Tech Sgt. Harvey B. Miller, a decorated World War II airman who was dubbed “The Jinx of the 15th Air Force” by The New York Times, died on Dec. 12 of a lung ailment. He was 84.
A native of Lititz, Pa., Miller enlisted in the U.S. Army Air Corps in 1941. He soon grew tired of working as a file clerk and volunteered to fly. Miller earned his unlucky moniker while serving as a combat photographer and door gunner on Consolidated B-24 “Liberators.” His first mission involved flying over Vienna on a Friday the 13th. The plane landed safely, but returned to base with 75 bullet holes. Miller was eventually shot down six times — twice on his first four bombing missions — and suffered two flak wounds.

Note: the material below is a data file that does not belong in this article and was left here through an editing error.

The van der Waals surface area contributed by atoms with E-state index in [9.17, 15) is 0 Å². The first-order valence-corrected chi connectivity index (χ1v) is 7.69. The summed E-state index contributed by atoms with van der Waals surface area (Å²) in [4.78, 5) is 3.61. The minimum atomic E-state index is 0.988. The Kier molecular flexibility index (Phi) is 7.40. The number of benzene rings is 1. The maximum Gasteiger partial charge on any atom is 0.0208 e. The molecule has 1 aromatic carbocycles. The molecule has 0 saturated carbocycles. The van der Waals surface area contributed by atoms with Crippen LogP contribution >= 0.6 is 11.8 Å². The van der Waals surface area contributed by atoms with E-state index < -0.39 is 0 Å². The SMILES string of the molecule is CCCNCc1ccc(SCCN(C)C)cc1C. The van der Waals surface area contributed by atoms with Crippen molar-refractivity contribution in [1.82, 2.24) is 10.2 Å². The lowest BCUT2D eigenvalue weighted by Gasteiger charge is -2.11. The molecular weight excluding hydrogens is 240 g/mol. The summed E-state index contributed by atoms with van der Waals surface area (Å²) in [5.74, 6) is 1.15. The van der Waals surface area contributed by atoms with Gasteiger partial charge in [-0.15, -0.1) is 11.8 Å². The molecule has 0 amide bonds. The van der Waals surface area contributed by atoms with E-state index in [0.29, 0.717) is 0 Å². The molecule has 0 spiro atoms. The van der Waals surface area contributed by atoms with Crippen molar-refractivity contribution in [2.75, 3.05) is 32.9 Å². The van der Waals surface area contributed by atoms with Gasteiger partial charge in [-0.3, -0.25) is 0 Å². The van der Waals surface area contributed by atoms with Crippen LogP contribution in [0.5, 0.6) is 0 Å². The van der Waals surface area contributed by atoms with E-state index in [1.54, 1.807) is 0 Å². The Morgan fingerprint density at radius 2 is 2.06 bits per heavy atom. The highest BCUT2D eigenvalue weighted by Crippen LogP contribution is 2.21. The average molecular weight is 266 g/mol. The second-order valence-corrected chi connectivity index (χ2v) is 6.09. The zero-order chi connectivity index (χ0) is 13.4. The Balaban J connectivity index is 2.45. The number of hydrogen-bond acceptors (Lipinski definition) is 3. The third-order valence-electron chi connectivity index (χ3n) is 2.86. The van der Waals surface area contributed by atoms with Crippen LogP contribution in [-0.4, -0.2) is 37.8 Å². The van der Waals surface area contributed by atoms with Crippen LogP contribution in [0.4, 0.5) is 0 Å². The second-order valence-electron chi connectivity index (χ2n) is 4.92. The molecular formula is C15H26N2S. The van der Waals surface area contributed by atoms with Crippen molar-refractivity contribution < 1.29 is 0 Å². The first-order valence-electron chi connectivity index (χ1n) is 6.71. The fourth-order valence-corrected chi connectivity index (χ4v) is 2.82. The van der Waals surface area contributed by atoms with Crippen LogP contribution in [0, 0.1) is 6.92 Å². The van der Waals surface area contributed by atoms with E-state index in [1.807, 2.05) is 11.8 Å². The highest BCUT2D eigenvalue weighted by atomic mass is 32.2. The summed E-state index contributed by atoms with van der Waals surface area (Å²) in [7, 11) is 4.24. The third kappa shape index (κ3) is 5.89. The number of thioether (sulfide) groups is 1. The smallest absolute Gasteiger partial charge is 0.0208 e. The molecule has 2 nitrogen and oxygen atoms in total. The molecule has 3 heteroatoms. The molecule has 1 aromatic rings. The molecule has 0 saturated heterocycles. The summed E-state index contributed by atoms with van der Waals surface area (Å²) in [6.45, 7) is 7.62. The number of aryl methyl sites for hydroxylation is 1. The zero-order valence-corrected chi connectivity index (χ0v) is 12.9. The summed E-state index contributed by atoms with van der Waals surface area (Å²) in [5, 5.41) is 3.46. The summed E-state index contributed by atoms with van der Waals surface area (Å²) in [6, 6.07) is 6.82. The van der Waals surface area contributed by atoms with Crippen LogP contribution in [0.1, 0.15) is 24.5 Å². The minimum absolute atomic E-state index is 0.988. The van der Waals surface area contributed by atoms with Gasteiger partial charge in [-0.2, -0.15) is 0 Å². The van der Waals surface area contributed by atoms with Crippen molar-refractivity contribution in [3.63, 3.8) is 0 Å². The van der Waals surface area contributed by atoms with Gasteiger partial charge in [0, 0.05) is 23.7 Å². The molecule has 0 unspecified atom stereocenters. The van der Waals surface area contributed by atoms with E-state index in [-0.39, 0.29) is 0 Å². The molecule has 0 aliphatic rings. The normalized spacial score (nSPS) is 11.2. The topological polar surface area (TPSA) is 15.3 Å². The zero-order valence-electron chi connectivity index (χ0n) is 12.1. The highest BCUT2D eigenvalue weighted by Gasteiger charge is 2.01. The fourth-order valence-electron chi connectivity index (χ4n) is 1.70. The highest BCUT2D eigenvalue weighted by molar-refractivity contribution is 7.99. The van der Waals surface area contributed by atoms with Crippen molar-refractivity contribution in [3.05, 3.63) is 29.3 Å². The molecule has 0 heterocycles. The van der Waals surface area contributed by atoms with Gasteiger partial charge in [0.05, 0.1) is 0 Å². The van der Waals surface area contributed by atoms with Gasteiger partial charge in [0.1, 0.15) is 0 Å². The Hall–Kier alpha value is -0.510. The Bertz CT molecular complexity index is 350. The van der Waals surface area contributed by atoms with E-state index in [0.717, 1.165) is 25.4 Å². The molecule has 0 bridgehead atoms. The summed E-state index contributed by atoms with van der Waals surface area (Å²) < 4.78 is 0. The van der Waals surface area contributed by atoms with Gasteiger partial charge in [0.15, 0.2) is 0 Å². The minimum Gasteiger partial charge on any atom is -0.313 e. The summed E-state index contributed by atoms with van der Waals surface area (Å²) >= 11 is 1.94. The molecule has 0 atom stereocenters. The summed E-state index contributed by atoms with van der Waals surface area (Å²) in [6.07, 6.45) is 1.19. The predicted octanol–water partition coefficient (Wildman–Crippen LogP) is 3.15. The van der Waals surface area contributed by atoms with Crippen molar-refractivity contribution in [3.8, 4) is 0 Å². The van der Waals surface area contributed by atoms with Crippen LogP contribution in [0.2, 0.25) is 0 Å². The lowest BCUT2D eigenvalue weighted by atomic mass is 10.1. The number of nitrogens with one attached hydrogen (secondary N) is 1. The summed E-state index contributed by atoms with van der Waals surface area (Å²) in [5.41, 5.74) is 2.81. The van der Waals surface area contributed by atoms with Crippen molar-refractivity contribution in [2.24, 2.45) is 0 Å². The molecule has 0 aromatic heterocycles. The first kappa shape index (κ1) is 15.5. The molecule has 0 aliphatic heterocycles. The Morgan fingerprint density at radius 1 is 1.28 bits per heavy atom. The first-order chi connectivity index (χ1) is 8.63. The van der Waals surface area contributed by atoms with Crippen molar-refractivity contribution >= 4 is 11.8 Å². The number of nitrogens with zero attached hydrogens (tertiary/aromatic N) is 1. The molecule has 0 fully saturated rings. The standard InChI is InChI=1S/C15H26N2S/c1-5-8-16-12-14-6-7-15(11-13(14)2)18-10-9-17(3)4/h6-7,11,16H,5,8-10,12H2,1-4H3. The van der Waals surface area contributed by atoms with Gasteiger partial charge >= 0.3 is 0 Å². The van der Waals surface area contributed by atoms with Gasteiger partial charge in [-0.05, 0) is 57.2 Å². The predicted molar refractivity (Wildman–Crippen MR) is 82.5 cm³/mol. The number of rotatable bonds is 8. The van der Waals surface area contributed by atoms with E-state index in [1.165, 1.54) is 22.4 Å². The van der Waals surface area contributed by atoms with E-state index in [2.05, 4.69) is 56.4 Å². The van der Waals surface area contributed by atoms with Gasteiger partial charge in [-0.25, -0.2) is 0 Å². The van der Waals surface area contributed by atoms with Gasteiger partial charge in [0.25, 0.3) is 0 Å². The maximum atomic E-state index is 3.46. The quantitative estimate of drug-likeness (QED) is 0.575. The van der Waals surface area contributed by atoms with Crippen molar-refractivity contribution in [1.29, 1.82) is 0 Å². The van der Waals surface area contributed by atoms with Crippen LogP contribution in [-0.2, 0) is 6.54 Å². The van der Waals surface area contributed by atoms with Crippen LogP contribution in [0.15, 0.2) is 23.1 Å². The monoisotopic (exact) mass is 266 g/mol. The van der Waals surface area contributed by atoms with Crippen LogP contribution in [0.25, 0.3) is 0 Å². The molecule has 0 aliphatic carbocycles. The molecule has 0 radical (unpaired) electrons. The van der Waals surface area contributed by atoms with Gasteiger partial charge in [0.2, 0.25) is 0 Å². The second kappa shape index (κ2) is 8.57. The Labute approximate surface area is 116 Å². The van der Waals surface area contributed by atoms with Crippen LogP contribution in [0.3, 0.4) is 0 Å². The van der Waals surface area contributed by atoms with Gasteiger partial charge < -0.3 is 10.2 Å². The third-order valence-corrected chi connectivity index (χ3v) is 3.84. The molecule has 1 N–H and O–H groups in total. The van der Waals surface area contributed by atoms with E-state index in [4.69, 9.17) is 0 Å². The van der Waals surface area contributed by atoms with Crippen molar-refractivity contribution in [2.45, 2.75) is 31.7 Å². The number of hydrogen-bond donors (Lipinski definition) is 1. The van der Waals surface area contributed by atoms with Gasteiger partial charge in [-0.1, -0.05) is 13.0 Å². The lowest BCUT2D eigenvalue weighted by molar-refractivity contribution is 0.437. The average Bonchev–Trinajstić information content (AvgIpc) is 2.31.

Stories quickly spread about Miller’s close calls. Upon learning his identity, several crew captains refused to fly with him. Planes with no brakes, no hydraulics and leaking gasoline that were forced to land on the Isle of Vis, just off the German-occupied Yugoslav coast, were called “Miller Specials.”
After completing 27 missions, Miller moved back to his hometown and put his war experiences behind him. He earned a dozen medals, including the Distinguished Flying Cross and two Purple Hearts, but gave them all away. Pictures from his time in the service were also destroyed.
Miller spent 31 years working for the Defense Department and retired as a logistical management officer. He is survived by his wife of 59 years, Ethel Miller, three children, six grandchildren and seven great-grandchildren.